I agree that the naming everything is not feasible nor desirable.
However, in practical terms we do assign dummy names until we know
the given name if one is needed. We use "widget", "gizmo" and
"thingamabob" to refer to non-known names on a temporary basis.
In some countries children are not named until they are one year
old so that demons cannot use their name to find them. (02)
Looking forward I imagine there will be onomastic_servers that
will assign names to things. They will embody the corporation's
or agency's guidelines for naming. These servers will have to
include a name resolution or normalization procedure to make the
process work when things go awry. The server may allow temporary
names as was mentioned by someone earlier (per mode such as
"being_cleaned"). And name translation may be permitted a function
of context, user_ID or facet, depending on how one defines facet. (03)
Magically this all occurs in the ontology!! I'm kidding, it only
looks like magic. The ontology must accommodate the naming,
retrieval and modification by name processes. And, as our discussion
has shown, it is a bit involved, and common business practices will
need to be modified to keep pace with systemic changes. (04)
T: 978-505-9878 (05)
John F. Sowa wrote:
> Dear Matthew, Jack, Godfrey, Sean, et al.,
> MW> A name can be its own identity. More particularly, the string
> > used as a name can be its own identity. Being a name is strictly
> > about a use of that string by some community to refer to something.
> Yes, anything that can be used as a sign can, by some agreed
> convention, be used as a name.
> And to be fair, we should recognize that some names can be derived
> automatically from some structure. For example, our computers
> have very conveniently addressable bits and bytes. That enables
> us to identify any bit uniquely by a simple algorithm. We often
> store those names, but we don't bother to store most of the names.
> JP> I think the "can" part needs way more qualification. I say
> > that as one who gets confused by those who think I'm the
> > Jack Park who writes books about baseball.
> And that is just one among many, many qualifications.
> GR> I routinely work designing systems (as I'm sure many others
> > do) where names need their own identities so that statements
> > can be made about the name (for an example which I am dealing
> > with right now: in which territory is this identifier
> > recognised, where the identifier type has no inherent
> > territorial limitations?), and if a name is its own
> > identifier then that may be ambiguous
> Yes. Godfrey is building structure on top of the uniquely
> named bits and bytes. Most items of interest are not single
> bits, but structures of noncontiguous bits, which are organized
> for a particular purpose in order to be processed by specific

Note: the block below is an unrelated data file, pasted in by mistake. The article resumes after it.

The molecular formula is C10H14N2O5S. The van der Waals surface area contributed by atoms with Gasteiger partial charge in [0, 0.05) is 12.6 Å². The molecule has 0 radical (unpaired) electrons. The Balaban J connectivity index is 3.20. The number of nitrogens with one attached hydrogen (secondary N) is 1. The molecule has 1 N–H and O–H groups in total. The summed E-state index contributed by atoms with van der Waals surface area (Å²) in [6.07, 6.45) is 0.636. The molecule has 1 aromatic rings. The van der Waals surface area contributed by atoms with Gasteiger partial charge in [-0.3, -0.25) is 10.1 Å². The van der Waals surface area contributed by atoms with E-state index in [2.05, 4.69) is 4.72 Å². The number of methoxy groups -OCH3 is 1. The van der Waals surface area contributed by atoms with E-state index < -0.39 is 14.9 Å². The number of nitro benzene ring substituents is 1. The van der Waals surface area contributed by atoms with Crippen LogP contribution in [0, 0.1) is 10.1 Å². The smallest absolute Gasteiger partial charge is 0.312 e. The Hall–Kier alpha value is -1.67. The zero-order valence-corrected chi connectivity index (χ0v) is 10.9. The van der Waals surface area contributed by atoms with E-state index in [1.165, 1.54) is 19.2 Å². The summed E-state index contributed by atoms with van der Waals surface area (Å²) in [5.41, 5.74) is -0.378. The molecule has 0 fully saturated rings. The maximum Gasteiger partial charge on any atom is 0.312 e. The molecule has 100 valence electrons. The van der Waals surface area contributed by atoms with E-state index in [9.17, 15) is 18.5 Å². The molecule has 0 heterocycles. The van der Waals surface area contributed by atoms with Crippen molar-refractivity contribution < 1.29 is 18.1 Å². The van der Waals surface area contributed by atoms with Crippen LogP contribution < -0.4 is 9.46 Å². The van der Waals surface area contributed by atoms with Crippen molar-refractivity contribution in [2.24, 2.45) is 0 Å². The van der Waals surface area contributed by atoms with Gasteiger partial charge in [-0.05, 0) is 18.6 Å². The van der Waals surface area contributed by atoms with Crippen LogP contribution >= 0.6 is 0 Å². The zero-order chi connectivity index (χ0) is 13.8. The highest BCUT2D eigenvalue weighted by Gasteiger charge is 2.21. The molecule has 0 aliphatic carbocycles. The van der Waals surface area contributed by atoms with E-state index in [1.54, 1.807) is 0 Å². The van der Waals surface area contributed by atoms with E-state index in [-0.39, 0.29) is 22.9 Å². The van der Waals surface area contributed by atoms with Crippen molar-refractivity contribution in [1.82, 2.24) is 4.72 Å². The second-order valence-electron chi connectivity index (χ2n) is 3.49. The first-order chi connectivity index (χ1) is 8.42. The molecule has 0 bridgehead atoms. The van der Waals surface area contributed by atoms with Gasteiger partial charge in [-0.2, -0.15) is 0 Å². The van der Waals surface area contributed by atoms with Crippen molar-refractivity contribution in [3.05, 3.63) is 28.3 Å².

> algorithms. Naming those structures in a systematic way is
> nontrivial -- and finding all the parts can be nontrivial.
> GR> But I made my tongue in cheek remark because the issue that
> > John describes reflects the real world problem of "meta-metadata"
> > being much larger than the metadata it is describing, which I
> > am finding is increasingly a practical concern as the need for
> > identity becomes more and more granular.
> Yes. Even if we have unique names for each bit, the number
> of interesting combinations of bits grows exponentially.
> And I'm using the word 'exponentially' in its literal meaning.
> If we have N bits in RAM, the number of subsets is 2^N .
> And since we're interested in more structure than just a blob,
> we have to add a few more exponents. Consider the number of
> possible ways of defining structure over a blob of M bits.
> SB> However, a component may be installed in a system,
> > then modified, so that it is an exemplar of a different
> > specification...
> > In this case, one may wish to continue to track the history
> > of an individual, even though it is now a different type
> > of thing...
> Yes. That brings in the issues of changes, revisions, history,
> and relationships among different things, processes, and agents.
> Any of them may change the way something is typed, identified,
> and named. That means we have to consider the number of ways
> any item can be related to any combination of other item:
> That adds a lot more exponents to the estimated number of items
> can be named. And we're still talking about bits inside the
> RAM of a digital computer. When you get to the real world
> with continuous variation in position, velocity, energy, and
> interrelationships among everything, we get to the higher
> cardinalities of infinity.
> Summary: If anybody is still dreaming of a unique naming scheme
> for everything, I would quote the immortal words of the mythical
> New Yorker: Fuhgeddaboudit.
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